How to get (back) to inbox zero

Recently, I heard someone mention that they were working on getting their inbox to zero. If you are new to this concept, you may be used to leaving messages in and even using the inbox as a pseudo-to-do list. This is not processing email, and I am guilty of this myself. But I immediately thought of ways to focus on getting to inbox zero.

Some of us might need more time to get a handle on our email if we have been letting it pile up. We might need to declare email bankruptcy or start over. Even so, this article on how to get to inbox zero may help.

When considering the habit or goal of inbox zero, consider how achievable it is based on the current situation.

It can be a good idea to ask when is a realistic timeframe to achieve this goal? Am I aiming for today, this week, or the end of the month? Is this practice new, something I have done before, or something I am already doing (even if not perfectly)?

If there are thousands of emails or I don’t have the flexibility to dedicate more time to the task than I currently am, then it doesn’t make sense to try to get to inbox zero today (or probably this week). That’s okay. Time spent preparing and working toward a goal can be helpful too, even if it is to get a handle on how to make the goal happen.

For both veteran GTD-ers and newbies, it is worth stepping back for a few minutes, making a plan, and reviewing some good practices.

Make time for the change on the calendar. How much and when, you ask?

If this is to make a change or get back on the inbox zero wagon, then consider putting some new time on your calendar for email processing. Maybe start with 30 minutes a day for email, or two one-hour blocks to bookend the day.

If you feel like you need an empty inbox before you can set the priorities for the day or week, process emails on Monday morning and/or every morning.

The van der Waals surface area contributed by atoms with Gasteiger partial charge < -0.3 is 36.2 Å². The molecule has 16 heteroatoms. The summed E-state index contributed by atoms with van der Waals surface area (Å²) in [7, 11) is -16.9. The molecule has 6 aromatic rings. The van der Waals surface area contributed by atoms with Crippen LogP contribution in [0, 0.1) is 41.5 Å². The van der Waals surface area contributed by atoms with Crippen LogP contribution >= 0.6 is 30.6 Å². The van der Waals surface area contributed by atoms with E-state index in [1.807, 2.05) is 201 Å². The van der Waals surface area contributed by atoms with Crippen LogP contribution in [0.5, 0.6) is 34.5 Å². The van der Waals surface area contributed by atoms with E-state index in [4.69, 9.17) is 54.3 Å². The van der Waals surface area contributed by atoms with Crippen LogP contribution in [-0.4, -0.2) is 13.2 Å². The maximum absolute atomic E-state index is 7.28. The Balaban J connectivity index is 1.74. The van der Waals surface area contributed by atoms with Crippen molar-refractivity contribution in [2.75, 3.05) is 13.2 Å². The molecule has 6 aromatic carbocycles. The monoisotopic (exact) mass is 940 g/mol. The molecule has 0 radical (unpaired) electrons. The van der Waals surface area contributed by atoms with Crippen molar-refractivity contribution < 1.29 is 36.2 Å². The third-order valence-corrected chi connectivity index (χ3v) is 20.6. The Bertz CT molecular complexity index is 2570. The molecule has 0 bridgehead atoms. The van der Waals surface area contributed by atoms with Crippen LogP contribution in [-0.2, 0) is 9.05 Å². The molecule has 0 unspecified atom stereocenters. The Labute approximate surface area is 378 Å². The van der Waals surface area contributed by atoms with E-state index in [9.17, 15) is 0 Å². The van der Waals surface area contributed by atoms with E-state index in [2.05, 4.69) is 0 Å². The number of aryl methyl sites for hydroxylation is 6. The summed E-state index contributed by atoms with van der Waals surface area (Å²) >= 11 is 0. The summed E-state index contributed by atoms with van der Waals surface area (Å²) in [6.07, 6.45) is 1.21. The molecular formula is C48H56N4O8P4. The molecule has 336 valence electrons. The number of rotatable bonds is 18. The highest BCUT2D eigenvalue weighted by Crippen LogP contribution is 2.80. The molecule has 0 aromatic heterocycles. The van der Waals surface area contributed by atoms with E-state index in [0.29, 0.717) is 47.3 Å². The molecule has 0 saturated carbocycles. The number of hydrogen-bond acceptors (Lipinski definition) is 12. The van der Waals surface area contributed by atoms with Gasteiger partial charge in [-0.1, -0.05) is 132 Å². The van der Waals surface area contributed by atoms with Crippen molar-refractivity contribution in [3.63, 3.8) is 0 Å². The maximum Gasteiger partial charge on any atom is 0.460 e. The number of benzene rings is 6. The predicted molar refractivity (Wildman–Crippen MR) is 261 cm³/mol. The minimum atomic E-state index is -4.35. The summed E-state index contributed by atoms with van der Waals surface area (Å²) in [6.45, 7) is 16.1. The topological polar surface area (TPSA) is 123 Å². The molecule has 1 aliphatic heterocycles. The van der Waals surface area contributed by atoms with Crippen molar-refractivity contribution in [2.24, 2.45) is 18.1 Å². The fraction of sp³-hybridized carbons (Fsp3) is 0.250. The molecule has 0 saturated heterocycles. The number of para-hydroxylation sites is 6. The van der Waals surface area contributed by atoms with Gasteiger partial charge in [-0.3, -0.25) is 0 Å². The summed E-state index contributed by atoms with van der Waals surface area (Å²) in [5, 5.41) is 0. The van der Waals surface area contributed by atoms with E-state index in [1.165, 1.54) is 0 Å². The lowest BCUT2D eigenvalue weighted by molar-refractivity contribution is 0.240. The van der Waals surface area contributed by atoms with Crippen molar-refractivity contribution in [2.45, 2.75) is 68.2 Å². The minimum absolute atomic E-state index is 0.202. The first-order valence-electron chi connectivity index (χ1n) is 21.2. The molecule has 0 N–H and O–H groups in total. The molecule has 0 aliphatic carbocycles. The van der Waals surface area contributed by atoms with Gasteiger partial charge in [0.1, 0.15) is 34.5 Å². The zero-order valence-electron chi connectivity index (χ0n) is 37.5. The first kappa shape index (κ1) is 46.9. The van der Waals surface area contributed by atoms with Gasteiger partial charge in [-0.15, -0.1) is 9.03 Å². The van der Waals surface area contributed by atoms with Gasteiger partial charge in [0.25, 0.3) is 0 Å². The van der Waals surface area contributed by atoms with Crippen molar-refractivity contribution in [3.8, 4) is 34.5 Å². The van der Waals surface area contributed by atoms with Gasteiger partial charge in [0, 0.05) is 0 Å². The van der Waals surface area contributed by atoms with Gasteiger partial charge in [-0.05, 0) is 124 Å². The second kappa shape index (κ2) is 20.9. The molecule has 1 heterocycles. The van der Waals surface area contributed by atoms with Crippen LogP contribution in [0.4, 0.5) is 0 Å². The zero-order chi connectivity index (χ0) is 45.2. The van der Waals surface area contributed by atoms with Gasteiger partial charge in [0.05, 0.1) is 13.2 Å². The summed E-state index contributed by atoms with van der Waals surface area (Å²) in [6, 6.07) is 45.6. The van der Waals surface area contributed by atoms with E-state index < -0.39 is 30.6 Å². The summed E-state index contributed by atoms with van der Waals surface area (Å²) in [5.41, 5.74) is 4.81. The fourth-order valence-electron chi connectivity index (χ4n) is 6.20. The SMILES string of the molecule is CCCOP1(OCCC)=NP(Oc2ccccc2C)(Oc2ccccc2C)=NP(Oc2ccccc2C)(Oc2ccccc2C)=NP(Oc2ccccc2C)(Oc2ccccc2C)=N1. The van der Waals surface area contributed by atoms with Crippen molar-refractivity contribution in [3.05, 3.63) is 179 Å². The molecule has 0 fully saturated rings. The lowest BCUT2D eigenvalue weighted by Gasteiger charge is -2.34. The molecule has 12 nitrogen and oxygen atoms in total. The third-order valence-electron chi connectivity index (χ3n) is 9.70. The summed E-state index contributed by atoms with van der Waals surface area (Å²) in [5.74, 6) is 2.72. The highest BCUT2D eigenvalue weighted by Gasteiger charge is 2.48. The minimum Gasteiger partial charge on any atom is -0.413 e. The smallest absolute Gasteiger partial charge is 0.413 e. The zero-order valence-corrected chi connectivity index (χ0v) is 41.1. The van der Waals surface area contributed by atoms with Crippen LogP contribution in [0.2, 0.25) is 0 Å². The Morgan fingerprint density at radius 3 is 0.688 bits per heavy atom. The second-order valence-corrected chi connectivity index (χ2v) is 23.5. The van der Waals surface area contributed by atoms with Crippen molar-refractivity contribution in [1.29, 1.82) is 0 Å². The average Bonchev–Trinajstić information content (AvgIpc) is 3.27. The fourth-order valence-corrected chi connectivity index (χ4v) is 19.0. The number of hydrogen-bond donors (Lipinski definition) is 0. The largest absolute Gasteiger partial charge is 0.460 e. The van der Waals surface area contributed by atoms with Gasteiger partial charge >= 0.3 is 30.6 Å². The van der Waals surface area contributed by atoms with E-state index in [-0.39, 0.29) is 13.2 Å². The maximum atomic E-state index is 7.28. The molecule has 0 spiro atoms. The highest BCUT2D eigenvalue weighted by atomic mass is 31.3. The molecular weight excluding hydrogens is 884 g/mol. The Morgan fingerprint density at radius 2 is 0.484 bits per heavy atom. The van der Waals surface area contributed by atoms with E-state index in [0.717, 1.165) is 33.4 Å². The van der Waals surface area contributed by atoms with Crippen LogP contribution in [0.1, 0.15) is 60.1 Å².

It may feel better to have a sense of a clear inbox before leaving work for the day. Schedule a time block at the end of your day to process email. I like to do both. You could even set up three dedicated times to process email. The minimum time blocks I felt were sufficient were two sessions, but when there were full days of client delivery work, sometimes that did not happen every day. I’ve heard of people doing one. I can also see checking email more than twice a day, especially if disciplined with processing.

Try out an email processing schedule, and adjust based on how it is going and how you are feeling about your productivity.

What is processing? Think of it like blocking and tackling.
Processing is sorting. Getting to inbox zero means focusing on the habit of processing, which is another way of saying figuring out what to do with this email.

Again, for those familiar with Getting Things Done (or GTD) processing — now called clarifying — this may be old hat.

How to process email:
During the calendar block, turn off notifications, close your door or browser tabs, and stay focused on the task of processing email.
If you are relatively up to date, then start with the oldest emails first.
Read the email.
Then do, decide, or delegate. To deal with the email, respond to it, archive it, or schedule time to deal with it.
Be disciplined by staying on task.

Options for what to do after reading an email:
Delete it.
Accept a calendar invite.
Write a quick response and archive the email.
Write a quick response and set aside time on the calendar for further processing or doing the work.

Do not spend all your email processing time figuring out what to do with one email or actually doing work.

To help with this, use the two-minute rule.

Take up to two minutes to review and handle one email.

If an email requires work, decisions, or more than two minutes for any reason, move on — by setting aside time or adding something to the to-do list.

If you spend the entire email time handling one email, this will work against you. Also, you may need to think about a response, design something, or review something. So, put this in another inbox or on your task list or calendar. Don’t spend the entire time doing one email…unless you decide that is more important than inbox zero.

Two-minute responses are shorter than you might think. Typing more than a sentence or two will lead to items staying in your inbox.
If you find you need a lengthy back and forth, is it possible to let the person know you will review the email, and ask could they get on a call to talk? Similarly, if you have five emails from the same person who really needs a conversation, file them into a folder and set up a call.

Here is a bonus idea for extra support. Let colleagues know that you are working on getting and staying current with your inbox. Then, when you send brief replies or don’t reply to something not requiring a response, they will know you are working toward your goal and not just ignoring them or being short. Letting others know your priorities can help achieve them and add context to interactions.

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